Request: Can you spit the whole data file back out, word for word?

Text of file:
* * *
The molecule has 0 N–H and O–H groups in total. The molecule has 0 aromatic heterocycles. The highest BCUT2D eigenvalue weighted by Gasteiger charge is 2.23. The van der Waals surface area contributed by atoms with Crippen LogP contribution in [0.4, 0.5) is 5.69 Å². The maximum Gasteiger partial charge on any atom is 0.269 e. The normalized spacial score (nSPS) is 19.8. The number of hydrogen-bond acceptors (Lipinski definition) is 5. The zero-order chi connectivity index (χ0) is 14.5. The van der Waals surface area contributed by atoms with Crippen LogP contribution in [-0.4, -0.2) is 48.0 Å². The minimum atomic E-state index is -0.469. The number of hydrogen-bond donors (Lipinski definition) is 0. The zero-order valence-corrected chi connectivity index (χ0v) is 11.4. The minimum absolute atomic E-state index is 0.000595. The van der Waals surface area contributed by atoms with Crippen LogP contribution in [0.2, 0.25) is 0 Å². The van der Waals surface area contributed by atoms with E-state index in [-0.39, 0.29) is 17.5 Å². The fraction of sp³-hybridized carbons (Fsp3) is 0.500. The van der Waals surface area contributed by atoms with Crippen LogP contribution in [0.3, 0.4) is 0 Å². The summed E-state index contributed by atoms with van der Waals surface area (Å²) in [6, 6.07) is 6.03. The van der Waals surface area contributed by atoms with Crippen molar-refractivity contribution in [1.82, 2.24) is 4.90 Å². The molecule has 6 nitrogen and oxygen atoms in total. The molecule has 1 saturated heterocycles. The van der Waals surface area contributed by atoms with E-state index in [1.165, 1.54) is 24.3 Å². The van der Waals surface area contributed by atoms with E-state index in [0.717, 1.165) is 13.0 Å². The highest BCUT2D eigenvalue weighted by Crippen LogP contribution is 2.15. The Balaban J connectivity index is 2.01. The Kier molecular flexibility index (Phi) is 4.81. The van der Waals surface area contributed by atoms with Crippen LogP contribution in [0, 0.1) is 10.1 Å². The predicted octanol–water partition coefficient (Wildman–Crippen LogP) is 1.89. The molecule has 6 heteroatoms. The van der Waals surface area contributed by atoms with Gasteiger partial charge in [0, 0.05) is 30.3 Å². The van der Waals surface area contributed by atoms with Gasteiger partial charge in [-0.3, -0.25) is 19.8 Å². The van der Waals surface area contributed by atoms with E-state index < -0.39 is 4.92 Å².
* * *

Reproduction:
The molecule has 0 N–H and O–H groups in total. The molecule has 0 aromatic heterocycles. The highest BCUT2D eigenvalue weighted by Gasteiger charge is 2.23. The van der Waals surface area contributed by atoms with Crippen LogP contribution in [0.4, 0.5) is 5.69 Å². The maximum Gasteiger partial charge on any atom is 0.269 e. The normalized spacial score (nSPS) is 19.8. The number of hydrogen-bond acceptors (Lipinski definition) is 5. The zero-order chi connectivity index (χ0) is 14.5. The van der Waals surface area contributed by atoms with Crippen LogP contribution in [-0.4, -0.2) is 48.0 Å². The minimum atomic E-state index is -0.469. The number of hydrogen-bond donors (Lipinski definition) is 0. The zero-order valence-corrected chi connectivity index (χ0v) is 11.4. The minimum absolute atomic E-state index is 0.000595. The van der Waals surface area contributed by atoms with Crippen LogP contribution in [0.2, 0.25) is 0 Å². The van der Waals surface area contributed by atoms with E-state index in [-0.39, 0.29) is 17.5 Å². The fraction of sp³-hybridized carbons (Fsp3) is 0.500. The van der Waals surface area contributed by atoms with Crippen LogP contribution in [0.3, 0.4) is 0 Å². The summed E-state index contributed by atoms with van der Waals surface area (Å²) in [6, 6.07) is 6.03. The van der Waals surface area contributed by atoms with Crippen molar-refractivity contribution in [1.82, 2.24) is 4.90 Å². The molecule has 6 nitrogen and oxygen atoms in total. The molecule has 1 saturated heterocycles. The van der Waals surface area contributed by atoms with E-state index in [1.165, 1.54) is 24.3 Å². The van der Waals surface area contributed by atoms with E-state index in [0.717, 1.165) is 13.0 Å². The highest BCUT2D eigenvalue weighted by Crippen LogP contribution is 2.15. The Balaban J connectivity index is 2.01. The Kier molecular flexibility index (Phi) is 4.81. The van der Waals surface area contributed by atoms with Crippen LogP contribution in [0, 0.1) is 10.1 Å². The predicted octanol–water partition coefficient (Wildman–Crippen LogP) is 1.89. The molecule has 6 heteroatoms. The van der Waals surface area contributed by atoms with Gasteiger partial charge in [0, 0.05) is 30.3 Å². The van der Waals surface area contributed by atoms with Gasteiger partial charge in [-0.3, -0.25) is 19.8 Å². The van der Waals surface area contributed by atoms with E-state index < -0.39 is 4.92 Å².